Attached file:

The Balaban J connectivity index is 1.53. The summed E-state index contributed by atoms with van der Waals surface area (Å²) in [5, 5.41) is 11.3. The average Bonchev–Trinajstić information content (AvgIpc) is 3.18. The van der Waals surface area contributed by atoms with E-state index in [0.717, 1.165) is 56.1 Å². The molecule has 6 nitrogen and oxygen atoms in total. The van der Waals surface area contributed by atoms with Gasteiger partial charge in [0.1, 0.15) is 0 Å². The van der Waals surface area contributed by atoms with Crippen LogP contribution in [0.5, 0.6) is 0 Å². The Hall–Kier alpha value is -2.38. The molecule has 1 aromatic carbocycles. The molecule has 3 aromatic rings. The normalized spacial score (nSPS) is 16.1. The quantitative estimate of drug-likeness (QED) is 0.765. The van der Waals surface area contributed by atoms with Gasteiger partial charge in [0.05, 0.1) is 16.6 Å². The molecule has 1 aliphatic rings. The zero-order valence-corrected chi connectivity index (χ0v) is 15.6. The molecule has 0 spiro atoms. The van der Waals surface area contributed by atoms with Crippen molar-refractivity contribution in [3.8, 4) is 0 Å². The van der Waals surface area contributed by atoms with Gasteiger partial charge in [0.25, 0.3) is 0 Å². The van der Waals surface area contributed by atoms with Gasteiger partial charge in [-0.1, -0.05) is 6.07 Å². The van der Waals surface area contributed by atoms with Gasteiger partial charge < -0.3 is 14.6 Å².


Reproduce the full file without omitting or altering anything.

The Balaban J connectivity index is 1.53. The summed E-state index contributed by atoms with van der Waals surface area (Å²) in [5, 5.41) is 11.3. The average Bonchev–Trinajstić information content (AvgIpc) is 3.18. The van der Waals surface area contributed by atoms with E-state index in [0.717, 1.165) is 56.1 Å². The molecule has 6 nitrogen and oxygen atoms in total. The van der Waals surface area contributed by atoms with Gasteiger partial charge in [0.1, 0.15) is 0 Å². The van der Waals surface area contributed by atoms with Crippen LogP contribution in [0.5, 0.6) is 0 Å². The Hall–Kier alpha value is -2.38. The molecule has 1 aromatic carbocycles. The molecule has 3 aromatic rings. The normalized spacial score (nSPS) is 16.1. The quantitative estimate of drug-likeness (QED) is 0.765. The van der Waals surface area contributed by atoms with Gasteiger partial charge in [0.05, 0.1) is 16.6 Å². The molecule has 1 aliphatic rings. The zero-order valence-corrected chi connectivity index (χ0v) is 15.6. The molecule has 0 spiro atoms. The van der Waals surface area contributed by atoms with Crippen molar-refractivity contribution in [3.8, 4) is 0 Å². The van der Waals surface area contributed by atoms with Gasteiger partial charge in [0.25, 0.3) is 0 Å². The van der Waals surface area contributed by atoms with Gasteiger partial charge in [-0.1, -0.05) is 6.07 Å². The van der Waals surface area contributed by atoms with Gasteiger partial charge < -0.3 is 14.6 Å².